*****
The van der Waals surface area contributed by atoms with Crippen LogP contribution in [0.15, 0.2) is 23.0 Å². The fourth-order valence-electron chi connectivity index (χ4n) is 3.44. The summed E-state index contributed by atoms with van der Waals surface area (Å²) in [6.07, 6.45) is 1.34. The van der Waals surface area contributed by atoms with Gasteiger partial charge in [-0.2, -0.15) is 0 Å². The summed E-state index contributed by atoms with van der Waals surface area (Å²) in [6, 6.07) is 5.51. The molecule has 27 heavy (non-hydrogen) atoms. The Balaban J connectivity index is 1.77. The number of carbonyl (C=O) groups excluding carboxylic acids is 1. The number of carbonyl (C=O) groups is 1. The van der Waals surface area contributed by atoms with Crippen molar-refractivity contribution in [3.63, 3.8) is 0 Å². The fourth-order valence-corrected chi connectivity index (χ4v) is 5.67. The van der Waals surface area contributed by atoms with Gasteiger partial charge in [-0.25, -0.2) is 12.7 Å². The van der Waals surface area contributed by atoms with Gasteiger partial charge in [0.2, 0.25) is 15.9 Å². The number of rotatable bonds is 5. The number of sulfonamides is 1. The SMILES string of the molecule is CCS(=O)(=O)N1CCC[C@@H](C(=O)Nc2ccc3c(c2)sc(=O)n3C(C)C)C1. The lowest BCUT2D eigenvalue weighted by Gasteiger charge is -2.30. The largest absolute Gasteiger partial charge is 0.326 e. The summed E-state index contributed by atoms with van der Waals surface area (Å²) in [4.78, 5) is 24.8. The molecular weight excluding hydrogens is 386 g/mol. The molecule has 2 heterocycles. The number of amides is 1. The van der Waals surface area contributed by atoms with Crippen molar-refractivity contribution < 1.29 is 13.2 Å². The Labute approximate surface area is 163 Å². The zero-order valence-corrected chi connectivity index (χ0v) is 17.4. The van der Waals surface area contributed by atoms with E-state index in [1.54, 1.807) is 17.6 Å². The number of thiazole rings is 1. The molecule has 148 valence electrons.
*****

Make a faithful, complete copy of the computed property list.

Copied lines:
The van der Waals surface area contributed by atoms with Crippen LogP contribution in [0.15, 0.2) is 23.0 Å². The fourth-order valence-electron chi connectivity index (χ4n) is 3.44. The summed E-state index contributed by atoms with van der Waals surface area (Å²) in [6.07, 6.45) is 1.34. The van der Waals surface area contributed by atoms with Gasteiger partial charge in [-0.2, -0.15) is 0 Å². The summed E-state index contributed by atoms with van der Waals surface area (Å²) in [6, 6.07) is 5.51. The molecule has 27 heavy (non-hydrogen) atoms. The Balaban J connectivity index is 1.77. The number of carbonyl (C=O) groups excluding carboxylic acids is 1. The number of carbonyl (C=O) groups is 1. The van der Waals surface area contributed by atoms with Crippen molar-refractivity contribution in [3.63, 3.8) is 0 Å². The fourth-order valence-corrected chi connectivity index (χ4v) is 5.67. The van der Waals surface area contributed by atoms with Gasteiger partial charge in [-0.25, -0.2) is 12.7 Å². The van der Waals surface area contributed by atoms with Gasteiger partial charge in [0.2, 0.25) is 15.9 Å². The number of rotatable bonds is 5. The number of sulfonamides is 1. The SMILES string of the molecule is CCS(=O)(=O)N1CCC[C@@H](C(=O)Nc2ccc3c(c2)sc(=O)n3C(C)C)C1. The lowest BCUT2D eigenvalue weighted by Gasteiger charge is -2.30. The largest absolute Gasteiger partial charge is 0.326 e. The summed E-state index contributed by atoms with van der Waals surface area (Å²) in [4.78, 5) is 24.8. The molecular weight excluding hydrogens is 386 g/mol. The molecule has 2 heterocycles. The number of amides is 1. The van der Waals surface area contributed by atoms with Crippen molar-refractivity contribution < 1.29 is 13.2 Å². The Labute approximate surface area is 163 Å². The zero-order valence-corrected chi connectivity index (χ0v) is 17.4. The van der Waals surface area contributed by atoms with E-state index in [1.54, 1.807) is 17.6 Å². The number of thiazole rings is 1. The molecule has 148 valence electrons.